I was pleasantly surprised to see that he was walking well. He was alert and he was happy. His owner had told him the night before that he was going for a walk on the beach. Anyone who has owned a dog knows that if you tell them they are going to do something they love doing, they will not forget or give up reminding you of what you said. He was pestering and pestering.
So, a brief discussion led to our first plans for the weekend, a walk on the beach. It was my friend, her daughter, Blue, and me. I drove myself in my car, and they went in another car. I pulled into the parking lot beside them and turned to see Blue's head sticking out of the rear side window. He was soooooooo excited.
Seeing him this time filled me with joy. He loves going to the beach, so this day was special to him. His owner used to take him there every day, but last year they moved away. Now, he was back to explore his old haunt.
He spent most of his time sniffing things. Now and then, one of us would look back to check on him. Yep, sniffing something else. He sort of, kind of kept up with us, in a slow, meandering, non-interested dog way.
At one point, his owner called him over to her. She was trying to convince him to go near the water with her. He'd finished his olfactory surveillance of the beach and was happy to comply with her wishes. I had the camera open on my cell phone, and took a series of photos of the two of them walking along the water. The one I posted here is my favorite. It shows that Blue has a pep in his step. It was wonderful to see him being playful and enjoying life.
Then we made plans to eat outdoors at a local tavern. After we left the beach, I went back to the motel. My friend and her daughter went into town to check out the tavern. It was over-crowded with too many people. My friend texted to let me know that she didn't feel comfortable going there that night. I agreed with her.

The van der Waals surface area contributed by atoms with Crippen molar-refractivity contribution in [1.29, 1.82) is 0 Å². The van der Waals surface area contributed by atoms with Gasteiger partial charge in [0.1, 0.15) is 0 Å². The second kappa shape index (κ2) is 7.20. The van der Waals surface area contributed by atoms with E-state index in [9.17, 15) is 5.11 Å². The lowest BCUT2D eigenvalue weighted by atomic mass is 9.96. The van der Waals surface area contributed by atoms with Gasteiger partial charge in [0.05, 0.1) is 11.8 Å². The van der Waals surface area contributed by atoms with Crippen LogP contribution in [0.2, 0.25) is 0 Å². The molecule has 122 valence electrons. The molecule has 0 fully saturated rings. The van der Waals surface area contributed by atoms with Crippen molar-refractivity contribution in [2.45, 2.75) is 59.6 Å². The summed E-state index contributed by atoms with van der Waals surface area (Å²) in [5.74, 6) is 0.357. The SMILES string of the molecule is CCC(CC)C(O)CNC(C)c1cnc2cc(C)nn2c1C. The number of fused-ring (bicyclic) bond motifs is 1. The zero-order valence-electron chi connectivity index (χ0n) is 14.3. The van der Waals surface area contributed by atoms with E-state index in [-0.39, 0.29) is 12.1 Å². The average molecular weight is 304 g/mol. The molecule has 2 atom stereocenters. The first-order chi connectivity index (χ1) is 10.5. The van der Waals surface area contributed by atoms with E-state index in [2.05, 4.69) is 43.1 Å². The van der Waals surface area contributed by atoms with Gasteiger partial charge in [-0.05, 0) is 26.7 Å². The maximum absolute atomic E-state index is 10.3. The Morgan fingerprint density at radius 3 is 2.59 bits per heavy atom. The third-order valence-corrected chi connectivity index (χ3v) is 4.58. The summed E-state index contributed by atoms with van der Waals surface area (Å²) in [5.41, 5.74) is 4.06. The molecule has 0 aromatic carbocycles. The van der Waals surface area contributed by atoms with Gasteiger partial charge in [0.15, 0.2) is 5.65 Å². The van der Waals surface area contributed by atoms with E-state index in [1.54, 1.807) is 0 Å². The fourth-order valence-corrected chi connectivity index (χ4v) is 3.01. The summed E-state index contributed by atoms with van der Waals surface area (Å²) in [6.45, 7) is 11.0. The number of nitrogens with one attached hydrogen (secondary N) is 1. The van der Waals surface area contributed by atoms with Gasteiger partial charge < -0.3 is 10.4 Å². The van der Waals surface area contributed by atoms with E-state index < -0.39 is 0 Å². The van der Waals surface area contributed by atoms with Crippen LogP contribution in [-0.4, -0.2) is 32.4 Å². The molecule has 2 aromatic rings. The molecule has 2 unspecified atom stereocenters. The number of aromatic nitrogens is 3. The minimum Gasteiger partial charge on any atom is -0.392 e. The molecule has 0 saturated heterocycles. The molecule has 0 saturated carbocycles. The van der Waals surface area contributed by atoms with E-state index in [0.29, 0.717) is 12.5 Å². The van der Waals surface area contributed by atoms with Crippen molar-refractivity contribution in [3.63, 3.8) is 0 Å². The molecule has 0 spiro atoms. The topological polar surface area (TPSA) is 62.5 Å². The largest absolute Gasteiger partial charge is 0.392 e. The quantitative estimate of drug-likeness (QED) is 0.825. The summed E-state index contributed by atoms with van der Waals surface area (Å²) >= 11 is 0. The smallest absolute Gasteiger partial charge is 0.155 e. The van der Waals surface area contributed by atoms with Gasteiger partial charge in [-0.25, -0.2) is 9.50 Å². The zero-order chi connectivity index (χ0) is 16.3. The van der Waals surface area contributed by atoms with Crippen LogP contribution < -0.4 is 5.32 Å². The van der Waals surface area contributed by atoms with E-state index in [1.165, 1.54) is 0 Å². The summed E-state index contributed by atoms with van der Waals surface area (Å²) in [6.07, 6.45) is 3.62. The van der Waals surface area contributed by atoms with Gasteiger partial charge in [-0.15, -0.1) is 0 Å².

I suggested we stay outdoors, in her backyard, and order pizza. When I got to her place, it was even better than my suggestion. We had pizza and wings. It was a chilly night, so a fire was lit in the pit. After dinner, we sat around the fire. It was nice, like old times. We shared stories and discussed ideas.
The next day, I stayed in the motel room. It was blustery and cold outside. My friend texted and asked if I wanted to meet her and her gentleman friend for dinner at the tavern we had planned to go to the night before. I replied, yes. (I use the term gentleman friend because I don't know another term to describe their relationship. Calling him her boyfriend sounds juvenile at our age. When he talks about her to other people, he calls her his lady friend. So, I'm taking his lead by calling him her gentleman friend.)
They arrived before I did. I found a parking space on the road and walked to the tavern. The outdoor patio was sheltered by two walls, and there was an outdoor heater. My friend asked if I wanted to sit at the end of the table, to be farthest away from them (physically distanced), and I said yes.
The food and the service were great. We had a nice conversation with the server after the bill was paid. And yes, it is possible to be social from a physical distance. I've made a conscious effort to do that with people I know, and strangers, throughout the pandemic.
At one point, I said to my friend, "We probably won't see each other through the winter." And she said, "You could come down again and stay at the motel." I realized that during this pandemic, I keep thinking of things as having an ending. When she said that, I realized that my thinking was limited. Even during the pandemic, things can have a beginning.
Seven and half months into this pandemic, I walked on a beach with my best friend, her daughter, and Blue. My best friend and I were able to spend time together, three times over the weekend. We found a way to celebrate our fiftieth anniversary of friendship. It doesn't get much better than that. I am grateful.
P.S. Here's the secret to a half-century friendship: To have a good friend, you have to be a good friend.
© Debra J. Bilton. All rights reserved.